The world's first malaria vaccine, backed by Bill Gates, has received a green light for future use in babies in sub-Saharan Africa.
The European Medicines Agency gave the Mosquirix vaccine a favorable review after 30 years of research by GlaxoSmithKline ( and the PATH Malaria Vaccine Initiative. )
The drug will now be examined by the World Health Organization. Individual countries will need to give the vaccine their final approval before it can be administered to children.
The trials showed the vaccine was most effective in newborn children between the ages of five and 17 months, cutting the number of malaria cases by almost a half. The number of cases in younger babies dropped by 27%.
Mosquirix is aimed at young children because their immune system is still developing.
Unlike other vaccines that tackle viruses and bacteria, Mosquirix has been designed to prevent illness caused by a parasite. It works by stopping the malaria parasite maturing and multiplying in the liver, after which it would normally enter the patient's bloodstream and trigger the disease symptoms.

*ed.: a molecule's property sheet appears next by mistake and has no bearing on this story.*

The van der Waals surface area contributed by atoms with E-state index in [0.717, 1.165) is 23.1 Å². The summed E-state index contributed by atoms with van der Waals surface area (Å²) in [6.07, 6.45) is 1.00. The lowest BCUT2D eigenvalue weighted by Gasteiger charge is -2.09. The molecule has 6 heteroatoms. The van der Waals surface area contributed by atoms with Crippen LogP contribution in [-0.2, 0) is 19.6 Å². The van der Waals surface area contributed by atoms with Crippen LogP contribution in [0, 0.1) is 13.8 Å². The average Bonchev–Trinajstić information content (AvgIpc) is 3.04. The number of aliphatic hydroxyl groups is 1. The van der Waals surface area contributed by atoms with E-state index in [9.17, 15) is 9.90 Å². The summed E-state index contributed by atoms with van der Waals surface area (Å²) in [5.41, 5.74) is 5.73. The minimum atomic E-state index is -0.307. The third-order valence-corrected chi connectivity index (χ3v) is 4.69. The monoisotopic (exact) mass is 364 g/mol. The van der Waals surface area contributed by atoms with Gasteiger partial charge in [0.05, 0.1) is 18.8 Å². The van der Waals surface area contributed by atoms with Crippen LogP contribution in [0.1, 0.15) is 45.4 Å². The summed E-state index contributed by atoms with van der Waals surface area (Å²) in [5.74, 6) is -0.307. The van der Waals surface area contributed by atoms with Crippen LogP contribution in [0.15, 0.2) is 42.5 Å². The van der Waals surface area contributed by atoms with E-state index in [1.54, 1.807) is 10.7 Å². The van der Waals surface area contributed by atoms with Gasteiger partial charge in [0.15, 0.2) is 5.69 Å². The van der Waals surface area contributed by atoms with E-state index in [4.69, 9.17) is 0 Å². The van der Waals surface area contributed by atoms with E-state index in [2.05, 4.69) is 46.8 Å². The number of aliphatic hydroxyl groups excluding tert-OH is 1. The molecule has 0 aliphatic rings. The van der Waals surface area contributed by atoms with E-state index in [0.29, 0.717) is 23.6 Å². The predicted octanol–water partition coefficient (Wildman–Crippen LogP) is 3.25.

The vaccine is given out in three doses one month apart, with an additional booster dose a year and half later to maintain protection.
Even though malaria is preventable and treatable, the mosquito born disease killed 584,000 people in 2013, with 90% of the deaths occurring in sub-Saharan Africa. Of the victims, 83% were children under the age of five.
The World Health Organization lists malaria as the fifth biggest killer in sub-Saharan Africa.
Path is funded by the Bill and Melinda Gates Foundation, which poured more than $200 million into the project. GSK said it has spent more than $365 million on the effort. GSK said it will not make a profit from the vaccine. Its price would cover the manufacturing costs and a small return that would be reinvested in malaria research.
The vaccine is not yet licensed in countries where malaria is endemic, and the WHO says 2017 is the soonest that could happen.
-- CNN's Debra Goldschmidt contributed to this article.